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Figure 8. Cytolytic functions are relatively normal and independent of the TCR ζ ITAM. T cells were isolated from HY, HY/YF1,2, HY/YF5,6 or P14, P14/YF1,2 and P14/YF1–6 mice and stimulated with the appropriate agonist peptides Smcy (HY system) or p33 (P14 lines). The T cells were subsequently tested for cytolytic activity against EL-4 loaded target cells using a standard chromium release assay. The data are representative of two independent experiments. Standard errors of the mean are included in the figure, but were generally less than 4% of the percent specific lysis.

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As a completely independent assay for T cell effector functions, we examined the levels of IFN-γ production in T cells isolated from the spleen following a secondary infection with Listeria monocytogenes. Using intracellular staining, we determined that 11.2, 6.7 and 9.6% of the CD8+ T cells from wild-type, YF5,6 and YF1–6 mice, respectively, produced IFN-γ. Taken together, these data suggest that the major traditional signal transmission pathways leading to T cell effector functions can occur without the TCR ζ ITAM.

Discussion

  1. Top of page
  2. Abstract
  3. Introduction
  4. Results
  5. Discussion
  6. Materials and methods
  7. Acknowledgements

The TCR complex encompasses ten ITAM that are distributed in two distinct signaling modules (TCR ζζ and CD3 γϵ/δϵ). We used a series of mice that express just the constitutively phosphorylated p21 in the absence of p23, two weak phosphorylated intermediates of p19 and p20, or no phospho-ζ intermediates. In the latter mice, only the ITAM in the CD3 γϵ/δϵ module are left intact. A comparative analysis of these various TCR ζ-transgenic lines revealed a direct role for the TCR ζ ITAM in the positive selection of HY TCR-transgenic T cells. The HY/YF1,2 and HY/YF5,6 female mice had a two- to threefold reduction in the positive selection of HY-restricted CD8+ T cells relative to the wild-type HY mice, while the HY/YF1–6 line had an almost complete absence of mature HY+CD8+ T cells. The ability of the TCR ζ ITAM to support positive selection has been previously reported in TCR-transgenic mice containing low-avidity TCR, such as the HY, DO11.10 and the AND TCR-transgenic lines 23, 27.

We extended these initial findings by determining that the efficiency of positive selection does not directly correlate with the patterns of phospho-ζ intermediates that are detected immediately ex vivo. The YF1,2 line maintained a normal constitutive level of p21 while the YF5,6 line expresses only very weakly induced phospho-ζ intermediates of 19 and 20 kDa. Since ZAP-70 is complexed with p21 in T cells from wild-type, wild-type HY and HY/YF1,2 mice, one might expect that such a pre-existing complex would enhance TCR signal transmission. Yet, the induction of TCR-mediated signaling pathways was equivalent whether or not p21, p23 or any phosphorylated TCR ζ intermediates were present. This was true whether the cells were stimulated with peptide-loaded dendritic cells, thymic epithelial cells, or splenocytes. These findings differ from previous reports showing that p21 can either enhance or inhibit T cell responses, respectively 38, 39. A role for phospho-ζ intermediates was only revealed when MAPK phosphorylation was analyzed, consistent with a role for MAPK activation in the positive selection and the reported interaction of Shc and phospho-ζ, 12, 34, 35. The results suggested that some form of signal transmission is regulated by phospho-ζ.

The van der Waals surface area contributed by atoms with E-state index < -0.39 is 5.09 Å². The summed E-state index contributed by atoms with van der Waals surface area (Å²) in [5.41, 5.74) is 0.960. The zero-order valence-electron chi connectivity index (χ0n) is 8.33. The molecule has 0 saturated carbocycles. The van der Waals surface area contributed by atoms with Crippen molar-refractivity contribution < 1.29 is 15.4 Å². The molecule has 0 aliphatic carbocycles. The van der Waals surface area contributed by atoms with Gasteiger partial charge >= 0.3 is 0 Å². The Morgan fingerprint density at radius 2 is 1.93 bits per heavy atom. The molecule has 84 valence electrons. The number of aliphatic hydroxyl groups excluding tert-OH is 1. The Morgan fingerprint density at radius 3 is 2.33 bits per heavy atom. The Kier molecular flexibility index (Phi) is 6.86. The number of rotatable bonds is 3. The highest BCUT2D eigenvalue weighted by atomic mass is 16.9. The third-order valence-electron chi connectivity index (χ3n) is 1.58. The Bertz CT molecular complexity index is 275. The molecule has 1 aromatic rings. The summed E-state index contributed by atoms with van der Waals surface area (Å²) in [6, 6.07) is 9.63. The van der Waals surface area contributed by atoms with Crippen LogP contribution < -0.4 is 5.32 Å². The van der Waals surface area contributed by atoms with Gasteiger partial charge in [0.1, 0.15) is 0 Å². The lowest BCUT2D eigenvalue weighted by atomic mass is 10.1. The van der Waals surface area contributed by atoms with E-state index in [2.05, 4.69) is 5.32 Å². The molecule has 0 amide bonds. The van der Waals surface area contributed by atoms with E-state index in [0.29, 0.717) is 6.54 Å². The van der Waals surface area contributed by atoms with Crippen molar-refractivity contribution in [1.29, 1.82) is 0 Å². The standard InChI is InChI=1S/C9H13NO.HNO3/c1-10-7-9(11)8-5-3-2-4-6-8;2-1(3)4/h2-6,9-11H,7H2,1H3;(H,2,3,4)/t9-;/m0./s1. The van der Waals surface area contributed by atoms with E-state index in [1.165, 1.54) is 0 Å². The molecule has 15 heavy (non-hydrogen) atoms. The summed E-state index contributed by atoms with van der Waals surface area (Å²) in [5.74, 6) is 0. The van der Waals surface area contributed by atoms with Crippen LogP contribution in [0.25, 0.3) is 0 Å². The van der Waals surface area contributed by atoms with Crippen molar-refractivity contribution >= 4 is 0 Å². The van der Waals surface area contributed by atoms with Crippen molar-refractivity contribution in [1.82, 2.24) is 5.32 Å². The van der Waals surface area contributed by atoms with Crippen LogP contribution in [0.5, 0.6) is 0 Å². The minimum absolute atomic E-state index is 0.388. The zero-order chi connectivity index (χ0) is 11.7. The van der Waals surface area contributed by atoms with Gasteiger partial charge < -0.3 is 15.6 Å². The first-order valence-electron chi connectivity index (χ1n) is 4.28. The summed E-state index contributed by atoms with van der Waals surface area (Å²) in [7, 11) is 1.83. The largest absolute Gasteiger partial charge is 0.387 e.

There are several potential interpretations for our findings. First, the CD3 γϵ/δϵ subunits could form the primary route for TCR-induced signaling pathways involving ZAP-70, SLP-76 and MAPK activation. This is supported by our signaling studies, CD69 induction analyses, equivalent proliferative responses and similar cytolytic properties of peripheral T cells from the HY and HY/YF sets of mice. It is interesting to note that the cytolytic functions of the P14/YF1–6 T cells were reduced 50% relative to wild-type cells. This may indicate a partial contribution of the TCR ζ ITAM-MAPK pathway to cytotoxic activity. Our data also concur with previous studies where signal transmission was independent of phospho-ζ, although none of these earlier studies analyzed mice where a phospho-ζ dependence for positive selection was evident 7, 23, 2528. Supporting our interpretation is a report which identified an important conformational change in CD3 ϵ, leading to the initiation of TCR signals 29. In addition, earlier studies comparing the signaling capacity of the TCR ζ subunit and the CD3 ϵ subunit revealed a unique signaling role for CD3 ϵ in the induction of particular phosphoproteins 40. Finally, the CD3 δ subunit has important, ITAM-independent roles in the activation of MAPK 34, 35.